The radio kept playing Christmas music. Margaret went upstairs to find the children’s presents. What if the radio repeated the announcement while she was gone? Then Will would hear it. What a way for him to find out, but at least then she would not have to tell him. She did not know if she could. Bill was his namesake—the baby of the family.
“I can’t obsess about it now,” she said, opening the bedroom closet and digging into its hidden recesses to discover where she had stuffed away her grandchildren’s gifts. As she found them, she piled them on the bed. Then she took off her nightgown and quickly put on her slip and dress. As she buttoned the dress, a weakness overcame her and she sat down. Then the tears came. She grabbed a pillow and covered her face so Will would not hear her sobbing. After a couple minutes, she still ached, but the sobs had helped her regain her self-control.
She was still not sure whether what she had heard was true, or whether she had heard it right. If it were true, wouldn’t she have received a telegram? Didn’t the government always notify the family before making a public announcement? But maybe the telegram was lost, or maybe the government accidentally forgot to send one. She might have been overlooked—after all, there must have been hundreds of men on that ship, and the ship might have sunk days ago, and its loss was only now being announced after the families were contacted. But that she had not received a telegram might also be a sign that she had heard the news wrong.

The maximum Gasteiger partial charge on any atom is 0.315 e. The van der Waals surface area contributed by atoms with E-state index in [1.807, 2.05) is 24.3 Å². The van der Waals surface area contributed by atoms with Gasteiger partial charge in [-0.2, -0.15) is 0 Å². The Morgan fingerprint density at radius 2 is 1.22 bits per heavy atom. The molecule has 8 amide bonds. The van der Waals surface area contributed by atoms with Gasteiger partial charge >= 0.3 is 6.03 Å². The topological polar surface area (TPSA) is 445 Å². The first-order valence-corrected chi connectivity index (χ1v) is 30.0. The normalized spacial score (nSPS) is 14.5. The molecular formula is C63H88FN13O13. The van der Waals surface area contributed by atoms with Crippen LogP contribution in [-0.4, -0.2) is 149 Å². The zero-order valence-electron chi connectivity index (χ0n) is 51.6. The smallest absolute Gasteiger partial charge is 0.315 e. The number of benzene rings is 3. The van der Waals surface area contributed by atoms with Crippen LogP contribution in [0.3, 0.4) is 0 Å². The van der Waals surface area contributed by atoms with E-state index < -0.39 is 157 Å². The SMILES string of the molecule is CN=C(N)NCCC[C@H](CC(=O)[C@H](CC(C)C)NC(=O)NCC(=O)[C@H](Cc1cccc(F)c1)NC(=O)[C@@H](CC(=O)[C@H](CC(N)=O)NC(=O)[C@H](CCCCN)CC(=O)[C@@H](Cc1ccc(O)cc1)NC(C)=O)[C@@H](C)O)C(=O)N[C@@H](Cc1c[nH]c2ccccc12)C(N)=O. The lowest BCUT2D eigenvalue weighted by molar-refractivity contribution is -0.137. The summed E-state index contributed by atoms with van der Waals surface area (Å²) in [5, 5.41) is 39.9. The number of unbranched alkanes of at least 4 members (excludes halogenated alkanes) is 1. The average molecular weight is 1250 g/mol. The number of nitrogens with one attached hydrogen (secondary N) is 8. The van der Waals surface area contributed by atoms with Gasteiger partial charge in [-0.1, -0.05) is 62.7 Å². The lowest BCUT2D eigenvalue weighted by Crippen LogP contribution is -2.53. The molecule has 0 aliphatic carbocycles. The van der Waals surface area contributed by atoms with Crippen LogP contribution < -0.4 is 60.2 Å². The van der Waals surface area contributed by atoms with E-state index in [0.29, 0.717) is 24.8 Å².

She heard Will’s step coming upstairs; quickly she jumped up, set down the pillow and started to make the bed. His step sounded slow—had he heard the news? Her heart nearly stopped as he entered the room. But his face looked composed—he must not have heard anything.
“You better get dressed,” she told him. “Henry’s family will be here any minute.”
Will said nothing to her as she left the room—that seemed strange—could he have heard, and not knowing she already knew, he did not know how to tell her? But after forty years of marriage, they often did not speak to each other—what was there left to say when they understood each other so well? Will had never been talkative, the direct opposite of her, but even she did not talk that much around him anymore. Funny, none of the children seemed very talkative. They must all take after their father that way. Roy was so moody and quiet, and Henry always seemed just silently content. And Bill was—
Poor Bill—how could she even for a few seconds be thinking of something so stupid as how much people talked when her son might be dead? But for those seconds, there had been no fear in her heart. She would have to think of other things if she were to get through this day—she could not tell Will yet, not moments before the family came over. She did not want the family depressed on Christmas morning.